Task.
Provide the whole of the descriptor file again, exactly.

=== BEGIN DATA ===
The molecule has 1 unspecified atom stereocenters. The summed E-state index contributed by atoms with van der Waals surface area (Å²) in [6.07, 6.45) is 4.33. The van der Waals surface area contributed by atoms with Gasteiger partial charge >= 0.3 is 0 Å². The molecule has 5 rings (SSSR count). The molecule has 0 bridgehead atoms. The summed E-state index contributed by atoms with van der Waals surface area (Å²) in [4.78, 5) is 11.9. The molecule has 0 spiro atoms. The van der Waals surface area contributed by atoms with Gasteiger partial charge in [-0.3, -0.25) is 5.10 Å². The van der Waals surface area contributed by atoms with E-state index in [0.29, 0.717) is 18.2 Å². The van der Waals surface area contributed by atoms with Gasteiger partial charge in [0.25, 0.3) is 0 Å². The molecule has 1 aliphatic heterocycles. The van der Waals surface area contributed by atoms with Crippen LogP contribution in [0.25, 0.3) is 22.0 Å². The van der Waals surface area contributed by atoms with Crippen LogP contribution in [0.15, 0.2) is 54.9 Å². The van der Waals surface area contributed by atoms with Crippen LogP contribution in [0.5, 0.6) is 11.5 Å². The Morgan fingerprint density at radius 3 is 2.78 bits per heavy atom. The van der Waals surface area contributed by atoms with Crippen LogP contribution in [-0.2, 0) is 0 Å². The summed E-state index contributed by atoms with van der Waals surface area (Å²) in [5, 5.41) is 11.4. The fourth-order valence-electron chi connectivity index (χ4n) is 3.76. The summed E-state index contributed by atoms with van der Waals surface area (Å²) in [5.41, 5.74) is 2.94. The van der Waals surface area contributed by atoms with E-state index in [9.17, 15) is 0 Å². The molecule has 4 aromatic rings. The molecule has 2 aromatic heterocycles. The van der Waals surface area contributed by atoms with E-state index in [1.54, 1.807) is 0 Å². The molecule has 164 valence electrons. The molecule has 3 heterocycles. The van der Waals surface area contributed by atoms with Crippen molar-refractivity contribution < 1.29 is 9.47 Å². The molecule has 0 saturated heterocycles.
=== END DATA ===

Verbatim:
The molecule has 1 unspecified atom stereocenters. The summed E-state index contributed by atoms with van der Waals surface area (Å²) in [6.07, 6.45) is 4.33. The van der Waals surface area contributed by atoms with Gasteiger partial charge >= 0.3 is 0 Å². The molecule has 5 rings (SSSR count). The molecule has 0 bridgehead atoms. The summed E-state index contributed by atoms with van der Waals surface area (Å²) in [4.78, 5) is 11.9. The molecule has 0 spiro atoms. The van der Waals surface area contributed by atoms with Gasteiger partial charge in [-0.3, -0.25) is 5.10 Å². The van der Waals surface area contributed by atoms with E-state index in [0.29, 0.717) is 18.2 Å². The van der Waals surface area contributed by atoms with Gasteiger partial charge in [0.25, 0.3) is 0 Å². The molecule has 1 aliphatic heterocycles. The van der Waals surface area contributed by atoms with Crippen LogP contribution in [0.25, 0.3) is 22.0 Å². The van der Waals surface area contributed by atoms with Crippen LogP contribution in [0.15, 0.2) is 54.9 Å². The van der Waals surface area contributed by atoms with Crippen LogP contribution in [0.5, 0.6) is 11.5 Å². The Morgan fingerprint density at radius 3 is 2.78 bits per heavy atom. The van der Waals surface area contributed by atoms with Crippen LogP contribution in [-0.2, 0) is 0 Å². The summed E-state index contributed by atoms with van der Waals surface area (Å²) in [5, 5.41) is 11.4. The fourth-order valence-electron chi connectivity index (χ4n) is 3.76. The summed E-state index contributed by atoms with van der Waals surface area (Å²) in [5.41, 5.74) is 2.94. The van der Waals surface area contributed by atoms with E-state index in [9.17, 15) is 0 Å². The molecule has 4 aromatic rings. The molecule has 2 aromatic heterocycles. The van der Waals surface area contributed by atoms with E-state index in [1.54, 1.807) is 0 Å². The molecule has 164 valence electrons. The molecule has 3 heterocycles. The van der Waals surface area contributed by atoms with Crippen molar-refractivity contribution < 1.29 is 9.47 Å². The molecule has 0 saturated heterocycles.